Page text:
Binyamin Sharet <bsha...@cisco.com> writes:
> On 09/12/2016 04:11 PM, Alan Stern wrote:
>> On Mon, 12 Sep 2016, Binyamin Sharet (bsharet) wrote:
>>>> On 8 Sep 2016, at 23:24, Alan Stern <st...@rowland.harvard.edu> wrote:
>>>> On Thu, 8 Sep 2016, Binyamin Sharet (bsharet) wrote:
>>>>>> On 8 Sep 2016, at 22:20, Alan Stern <st...@rowland.harvard.edu> wrote:
>>>>>> On Thu, 8 Sep 2016, Binyamin Sharet (bsharet) wrote:
>>>>>>>> I was thinking more like:
>>>>>>>> struct usb_gadgetfs_ioctl_arg {
>>>>>>>>        uint16_t length;
>>>>>>>>        uint8_t reserved[2];
>>>>>>>>        uint8_t data[0];
>>>>>>>> }
>>>>>>>> but the principle is pretty much the same.
>>>>>>>> Alan Stern
>>>>>>> Won’t the user lose the relevant information (e.g. feature
>>>>>>> structure) by using this model?
>>>>>> What feature structure?  Aren't your feature lists just vectors of 64 
>>>>>> bits?  They can be stored in the .data field above.
>>>>>> Alan Stern
>>>>> Not “just” - they are platform-dependant uint64_t. which means they
>>>>> won’t look the same on systems with different endianness. If the
>>>>> user is unaware of this, it can cause confusion w/r/t which bit is which.
>>>>> We can use 8-bit vectors instead and skip the endianness issue,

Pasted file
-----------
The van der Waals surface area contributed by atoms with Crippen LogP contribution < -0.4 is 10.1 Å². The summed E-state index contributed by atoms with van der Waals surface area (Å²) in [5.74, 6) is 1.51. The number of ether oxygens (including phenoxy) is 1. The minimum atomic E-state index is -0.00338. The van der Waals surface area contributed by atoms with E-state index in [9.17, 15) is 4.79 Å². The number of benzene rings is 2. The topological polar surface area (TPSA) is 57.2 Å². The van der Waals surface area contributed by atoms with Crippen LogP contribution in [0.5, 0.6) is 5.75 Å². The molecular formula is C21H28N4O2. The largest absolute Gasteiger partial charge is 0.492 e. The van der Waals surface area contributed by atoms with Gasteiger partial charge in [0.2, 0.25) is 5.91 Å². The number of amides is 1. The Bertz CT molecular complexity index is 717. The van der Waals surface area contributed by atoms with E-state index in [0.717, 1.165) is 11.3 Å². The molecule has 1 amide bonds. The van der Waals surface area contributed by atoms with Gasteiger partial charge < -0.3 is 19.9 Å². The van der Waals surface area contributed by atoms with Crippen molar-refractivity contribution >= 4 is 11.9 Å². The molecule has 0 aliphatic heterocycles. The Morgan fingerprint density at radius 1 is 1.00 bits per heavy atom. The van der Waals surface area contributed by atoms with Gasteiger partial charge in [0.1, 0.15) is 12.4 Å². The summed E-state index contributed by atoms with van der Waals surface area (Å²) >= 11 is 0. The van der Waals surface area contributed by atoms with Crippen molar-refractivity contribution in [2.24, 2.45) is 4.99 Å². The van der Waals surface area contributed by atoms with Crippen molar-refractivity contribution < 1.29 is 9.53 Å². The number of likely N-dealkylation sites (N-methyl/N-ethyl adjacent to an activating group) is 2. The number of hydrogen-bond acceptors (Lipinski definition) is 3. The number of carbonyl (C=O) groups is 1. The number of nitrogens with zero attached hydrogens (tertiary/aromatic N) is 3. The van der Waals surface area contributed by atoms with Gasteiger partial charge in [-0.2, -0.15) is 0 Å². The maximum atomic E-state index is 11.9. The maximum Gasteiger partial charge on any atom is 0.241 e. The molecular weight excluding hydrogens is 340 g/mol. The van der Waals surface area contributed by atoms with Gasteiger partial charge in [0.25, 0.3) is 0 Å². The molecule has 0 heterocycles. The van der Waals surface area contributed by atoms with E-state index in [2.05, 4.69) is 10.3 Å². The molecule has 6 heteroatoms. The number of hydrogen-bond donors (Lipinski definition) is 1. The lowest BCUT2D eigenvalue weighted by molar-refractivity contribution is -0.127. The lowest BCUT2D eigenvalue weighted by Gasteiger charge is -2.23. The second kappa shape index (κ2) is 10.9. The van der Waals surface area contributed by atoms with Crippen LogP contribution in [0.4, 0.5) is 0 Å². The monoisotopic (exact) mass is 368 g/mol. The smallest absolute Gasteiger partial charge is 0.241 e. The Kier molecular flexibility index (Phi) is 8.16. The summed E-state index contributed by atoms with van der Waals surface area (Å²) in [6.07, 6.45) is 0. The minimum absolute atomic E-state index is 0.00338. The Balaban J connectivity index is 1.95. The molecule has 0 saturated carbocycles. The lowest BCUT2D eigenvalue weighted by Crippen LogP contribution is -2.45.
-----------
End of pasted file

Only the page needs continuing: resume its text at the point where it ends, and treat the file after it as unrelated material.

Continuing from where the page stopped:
>>>>> but why define a generic usb_gadgetfs_ioctl_args structure instead
>>>>> of “features struct” for feature-related ioctls and different structs for
>>>>> other types of ioctl (if we’ll have such in the future)?
>>>> Good point.  Yes, you can have different interfaces for different 
>>>> ioctls.
>>>> This whole question arose because I complained that the features API
>>>> looked too extravagant, and Felipe said that he didn't want to run out
>>>> of available fields in case any features in the future need them.
>>>> But if you're worried about that, why limit yourself to 64 features and 
>>>> 24 bytes of extra data?  It doesn't make sense to think that some fixed 
>>>> limit might end up being too small, but then restrict yourself to a 
>>>> different fixed limit.
>>>> Alan Stern
>>> What about changing the ioctl API for the “features” handling, and instead
>>> of passing an entire bitmap from user to kernel and vice versa, the user
>>> will only operate on a single feature (by feature id)?
>>> This way we’ll have a much simpler (and intuitive) API with the user -
>>> is_feature_supported(u64), is_feature_enabled(u64), enable_feature(u64)
>>> and disabled_feature(u64).
>>> So the internal representation of the supported/enabled features will not
>>> matter much to the user.
>> That's fine with me.  But since you're passing feature ID numbers to
>> the kernel, instead of feature bitmaps, the argument type should be
>> plain int, not u64.  Unless you think somebody will implement more than 
>> 2 billion features...  :-)
>> Alan Stern
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> Felipe - is it OK with you?

sounds good to me, yes :-)


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